There are many layers and reasons behind this change but one important one has to be the on-going emergence of the war-torn memories and personal traumas long suppressed within German families and long ignored by the World War 2 narrative of the history books. After the war, the experiences of the German population were considered irrelevant in the face of the trauma Germany had inflicted on others. Its status as a country of immigration has always been denied yet most Germans today will have family members who have memories of being caught up in the massive migrations of 1944-5 when 14 million people of German ethnicity were on the move. Largely made up of old people, women and children under 16, the stream of refugees were either fleeing westwards from the rapidly advancing and avenging Soviet army, or were forcibly expelled from their more eastern countries of origin – East Prussia, Pomerania, the Baltic states etc. It was a quarter of the German population and, as Neil Macgregor, out going Director of the British Museum said, “is the largest episode of forced mass migration in history”.

VertreibungLike the refugees today the Germans only had what they could carry with them. Unlike the refugees arriving today however, they arrived in a largely destroyed land where they were not welcome and were seen simply as a burden and threat to the already scarce housing and resources. On arrival in the Allied Occupation Zones some expellees / refugees were interned in former concentration camps, like Auschwitz less than 2 weeks after its liberation by the Soviets. Or they were placed in labour camps where they were often subjected to sadistic beatings, torture, sexual violence and malnutrition. Other expellees lived in refugee camps; many were just stranded and some, like my mother and her family, were able to live with relatives.

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The story of my mother’s escape by train from a burning Berlin and the brutal Russian army in 1945 impressed on me, already as a child, what it must be like to lose everything – home, belongings and every other symbol of safety and familiarity. I have vivid imaginings of her as an 11 year old, being rudely woken at 4am, grabbing a hideous new doll instead of her love-worn, old one, and being taken with her little sister to the heaving Berlin main station where they were shoved through the window of a train leaving their mother and older sister behind to a fate unknown. Weeks later they too left to catch the last train out of Berlin, locking the door of their home behind them never to see it or any of their belongings again. I imagine this story resonates with millions of Germans then and so many millions more people now.

Christian was an extreme example of post-war German xenophobia. His heinous act back in 1993 along with the atrocities of the Third Reich in the 1930s-40s may, however, have contributed to Germany’s slightly unexpected current role as “moral leaders”. Could it be that it really is lighting the way forward for all other European nations and beyond to what is widely perceived as the “right thing to do”? Either way, I am proud of Germany’s government for its spontaneous open arm policy and proud of the Germans for going out of their ways to make it happen instantly. I just find it frustrating that the Volkswagen corruption scandal (how can people be so stupid?) is now distracting from this otherwise clear demonstration of a country that has collectively learnt the lessons of its past.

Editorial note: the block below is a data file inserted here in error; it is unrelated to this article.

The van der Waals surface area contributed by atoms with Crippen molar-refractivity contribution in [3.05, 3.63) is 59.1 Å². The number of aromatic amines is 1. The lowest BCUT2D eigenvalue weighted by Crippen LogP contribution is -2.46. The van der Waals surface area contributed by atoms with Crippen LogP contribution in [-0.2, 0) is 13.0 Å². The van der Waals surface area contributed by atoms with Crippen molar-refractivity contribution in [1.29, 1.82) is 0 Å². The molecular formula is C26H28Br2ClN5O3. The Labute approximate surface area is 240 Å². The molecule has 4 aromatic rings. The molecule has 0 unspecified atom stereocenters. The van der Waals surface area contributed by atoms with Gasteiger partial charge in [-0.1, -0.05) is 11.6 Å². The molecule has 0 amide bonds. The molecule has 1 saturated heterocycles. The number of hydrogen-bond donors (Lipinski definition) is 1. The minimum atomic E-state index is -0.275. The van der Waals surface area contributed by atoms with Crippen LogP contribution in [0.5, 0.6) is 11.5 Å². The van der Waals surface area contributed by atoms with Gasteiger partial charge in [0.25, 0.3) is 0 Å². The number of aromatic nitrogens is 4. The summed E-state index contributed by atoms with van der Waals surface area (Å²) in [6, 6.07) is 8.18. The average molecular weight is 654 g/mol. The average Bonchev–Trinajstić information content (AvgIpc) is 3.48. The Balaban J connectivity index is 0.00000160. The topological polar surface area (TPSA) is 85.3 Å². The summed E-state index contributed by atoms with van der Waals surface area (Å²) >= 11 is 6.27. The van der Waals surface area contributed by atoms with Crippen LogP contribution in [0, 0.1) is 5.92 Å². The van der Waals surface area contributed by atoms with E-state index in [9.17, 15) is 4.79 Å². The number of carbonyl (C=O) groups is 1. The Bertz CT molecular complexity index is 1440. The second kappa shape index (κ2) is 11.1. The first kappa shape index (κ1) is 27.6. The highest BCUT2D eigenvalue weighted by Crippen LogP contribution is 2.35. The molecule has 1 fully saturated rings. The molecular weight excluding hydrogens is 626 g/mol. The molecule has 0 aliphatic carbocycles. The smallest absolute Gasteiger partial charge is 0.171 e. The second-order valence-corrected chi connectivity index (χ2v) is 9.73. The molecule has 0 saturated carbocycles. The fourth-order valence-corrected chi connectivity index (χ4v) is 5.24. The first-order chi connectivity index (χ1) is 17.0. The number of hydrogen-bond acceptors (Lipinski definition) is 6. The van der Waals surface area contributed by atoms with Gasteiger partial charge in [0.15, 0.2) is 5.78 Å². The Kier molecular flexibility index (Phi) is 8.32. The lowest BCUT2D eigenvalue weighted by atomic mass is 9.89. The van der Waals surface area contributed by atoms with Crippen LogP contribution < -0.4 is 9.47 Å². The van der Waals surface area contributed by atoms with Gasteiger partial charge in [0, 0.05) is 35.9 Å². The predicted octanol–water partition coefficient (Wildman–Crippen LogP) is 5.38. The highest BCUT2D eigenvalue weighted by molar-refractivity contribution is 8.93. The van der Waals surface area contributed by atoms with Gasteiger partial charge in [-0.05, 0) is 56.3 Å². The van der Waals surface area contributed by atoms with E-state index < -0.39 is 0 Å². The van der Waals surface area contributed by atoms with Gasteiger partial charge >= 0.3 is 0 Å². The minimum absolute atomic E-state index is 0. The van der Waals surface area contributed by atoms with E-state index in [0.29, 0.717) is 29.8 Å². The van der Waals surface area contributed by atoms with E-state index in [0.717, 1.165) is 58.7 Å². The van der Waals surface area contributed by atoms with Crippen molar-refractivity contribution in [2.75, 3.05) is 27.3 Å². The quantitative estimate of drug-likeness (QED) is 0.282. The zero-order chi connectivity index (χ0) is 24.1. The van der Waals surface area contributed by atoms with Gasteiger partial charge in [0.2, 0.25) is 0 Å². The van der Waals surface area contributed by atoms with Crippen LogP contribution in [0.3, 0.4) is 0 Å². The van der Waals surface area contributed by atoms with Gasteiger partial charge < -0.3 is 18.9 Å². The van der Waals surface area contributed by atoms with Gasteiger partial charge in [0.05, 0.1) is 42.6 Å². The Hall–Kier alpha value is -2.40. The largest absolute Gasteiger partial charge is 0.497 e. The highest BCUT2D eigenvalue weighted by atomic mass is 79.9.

What makes us act, or not act, in a violent way?

In the first half of this month I had an experience that showed me first hand what lies behind so many acts of violence, malice, destruction and aggression. What drives a person to put a seductively dark thought into action? And what stops them from actually doing so?

I felt badly wronged by someone close to me; disrespected and unfairly treated. The innate need to right the wrong sent my mind into overdrive plotting delicious forms of revenge with the creativity (or should I say destructivity?) and imagination that goes into producing an artwork. By indulging my dark fantasies I could re-write the narrative allowing my character to emerge in tact instead of in tatters.

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Through the countless conversations I have had with convicted criminals I became aware that it is precisely this sense of having been disrespected – “dissed” – that leads to so many brutal crimes. In his insightful article Pride, Guilt and Shame based on his work with violent prisoners in Broadmoor, (http://internationalpsychoanalysis.net/wp-content/uploads/2009/02/shamegilligan.pdf) James Gilligan, the psychologist, identifies that it is the desire to restore “pride, dignity and self-esteem” that lies behind the often fatal outbursts. Among gangs, respect is key and disrespect can be fatal. The human need to re-establish respect comes often at any cost, no matter how inhuman the means. In 1920’s / 30’s Germany, after the humiliating terms of the Treaty of Versailles, the ground became fertile for a strong desire to restore face and respect with consequences more devastating than ever before.

In today’s digital world it would only have required one little tap of a finger for me to deliver a blow. I am lucky though. My upbringing and education equipped me with a moral compass, emotional literacy, self-discipline and a mind that can ‘understand’ or as they say in German, “verstehen”, a word which implies standing in the other person’s shoes. I am fortunate that I have access to infinite good examples of how to deal with (self-) destructive thoughts rather than exercise revenge.

So many people aren’t that fortunate. Their upbringing, religious convictions, lack of guidance or simply their experience of the world don’t equip them with what it takes to hold those thoughts in check. I believe that far behind the heinous acts that fill our newspapers actually lies a deeply hidden need to be understood, respected and seen; loved even. It’s so hard to do, but I know I want to try.